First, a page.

(212) 588-1113 FREE Consultation

470 Park Ave, Suite 5A, New York, NY


Doubt As To Collectability

Doubt-As-To Collectability (DATC)

An offer in compromise (OIC) DATC is an agreement between a taxpayer and the IRS that settles a taxpayer's entire tax debt for less than the full amount owed. The IRS looks at the collection potential of a taxpayer’s assets in income in excess of that person’s reasonable and necessary living expenses. Assuming that a taxpayer has nominal assets and no income in excess of that person’s reasonable and necessary living expenses, a $10 million tax debt could be settled for $1,000. That is, the IRS is focused on what they call “reasonable collection potential” (RCP) and not the amount of the tax debt owed, no matter how large the tax debt. This settlement is based on tax law, tax regulations, the Internal Revenue Manual administrative guidelines, and judicial precedent.

New clients are screened and given guidance to tailor the financial affairs of a client to get the lowest possible settlement. As a small example, if a taxpayer has $20,000 deposited in a bank, the IRS will not settle for less than the $20,000 because it is a RCP asset. If that $20,000 is used as a deposit on a $100,000 housing unit, that $20,000 will be sheltered because the IRS will discount all real estate by 20%. In this case, the $100,000 unit less the $20,000 deposit will give that person an $80,000 mortgage. The $20,000 RCP is gone and the taxpayer will make payments on property owned rather than continue to pay rent. There are many ways to minimize RCP so that the OIC is settled at the lowest possible amount.

The RCP includes the net value of a taxpayer's assets, such as real property, automobiles, bank accounts, insurance, discounted retirement accounts, and other property. In addition to property, the RCP also includes anticipated future income less certain amounts allowed for basic living expenses.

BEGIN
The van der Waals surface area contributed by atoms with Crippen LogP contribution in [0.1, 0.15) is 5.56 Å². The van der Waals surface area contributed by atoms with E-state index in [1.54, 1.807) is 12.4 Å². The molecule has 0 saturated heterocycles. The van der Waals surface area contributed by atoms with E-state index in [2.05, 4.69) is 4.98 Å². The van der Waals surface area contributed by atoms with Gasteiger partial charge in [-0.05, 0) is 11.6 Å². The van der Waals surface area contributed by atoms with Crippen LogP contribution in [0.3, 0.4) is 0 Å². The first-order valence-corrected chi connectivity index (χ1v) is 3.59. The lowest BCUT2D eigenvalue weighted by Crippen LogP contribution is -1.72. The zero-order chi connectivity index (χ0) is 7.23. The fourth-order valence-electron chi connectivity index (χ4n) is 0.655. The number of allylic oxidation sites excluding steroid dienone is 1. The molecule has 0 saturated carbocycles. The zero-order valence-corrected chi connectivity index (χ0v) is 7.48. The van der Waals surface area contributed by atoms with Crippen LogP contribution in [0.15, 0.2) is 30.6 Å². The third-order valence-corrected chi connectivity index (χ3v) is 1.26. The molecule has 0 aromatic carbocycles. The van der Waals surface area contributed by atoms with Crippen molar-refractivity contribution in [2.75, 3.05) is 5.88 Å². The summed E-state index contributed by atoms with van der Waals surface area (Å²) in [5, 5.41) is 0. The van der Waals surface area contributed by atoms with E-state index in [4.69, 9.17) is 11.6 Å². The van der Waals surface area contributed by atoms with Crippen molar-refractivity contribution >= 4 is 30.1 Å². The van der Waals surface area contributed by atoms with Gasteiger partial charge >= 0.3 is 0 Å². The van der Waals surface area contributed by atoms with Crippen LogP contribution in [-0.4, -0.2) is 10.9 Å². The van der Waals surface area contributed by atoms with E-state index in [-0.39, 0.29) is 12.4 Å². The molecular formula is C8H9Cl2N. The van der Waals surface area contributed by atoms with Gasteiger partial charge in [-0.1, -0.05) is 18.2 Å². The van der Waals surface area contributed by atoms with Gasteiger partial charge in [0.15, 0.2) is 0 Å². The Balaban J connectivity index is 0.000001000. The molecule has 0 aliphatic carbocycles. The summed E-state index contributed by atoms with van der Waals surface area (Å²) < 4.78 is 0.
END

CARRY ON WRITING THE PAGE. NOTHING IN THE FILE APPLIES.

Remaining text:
The IRS calls “future income” the amount of income less reasonable and necessary living expenses. Example: A taxpayer has monthly income of $4,000. Reasonable and necessary living expenses include housing, transportation, health insurance, child care, and other similar necessary expenses. In this example, if those expenses are $4,000 or higher, there is a zero amount that the IRS will take into account in its RCP computation.

The following is a list of expenses that will offset wage or business income:

  1. Food & clothing. The IRS accepts National Standards for this amount in lieu of proving the cost for food and clothing.
  2. Housing and utilities
  3. Vehicle payments to purchase an automobile (there is a ceiling on this amount)
  4. Public transportation if there is no vehicle
  5. Health insurance
  6. Out of pocket health costs
  7. Court ordered payments
  8. Child/dependent care
  9. Premiums on term life insurance
  10. Current year’s taxes (Income/FICA)
  11. Secured debt
  12. Delinquent State or Local taxes
  13. List of other expenses
  14. Business expenses if there is business income

To qualify for an OIC, the taxpayer must have filed all tax returns. It is in the taxpayer’s interest to have filed all tax returns because the amount owed can be settled in the OIC. For businesses, the taxpayer must make all required estimated tax payments for the current year, and make all required federal tax deposits for the current quarter if the taxpayer is a business owner with employees.

A taxpayer submitting an OIC based on DATC must use the most current version of Form 656, gOffer in Compromise, and also submit Form 433-A (OIC). If the taxpayer is self-employed, fill out  Collection Information Statement for Wage Earners and Self-Employed Individuals, and/or Form 433-B (OIC), Collection Information Statement for Businesses.

There is a nominal application fee required for the IRS to process the OIC.

As indicated above, the OIC DATC is based on objective factors. For this reason, our tax attorney can give you guidance on the likelihood of settlement and even the anticipated settlement amount. That guidance is given in a free consultation. For immediate guidance, call 212-588-1113 and request a consultation with a tax attorney.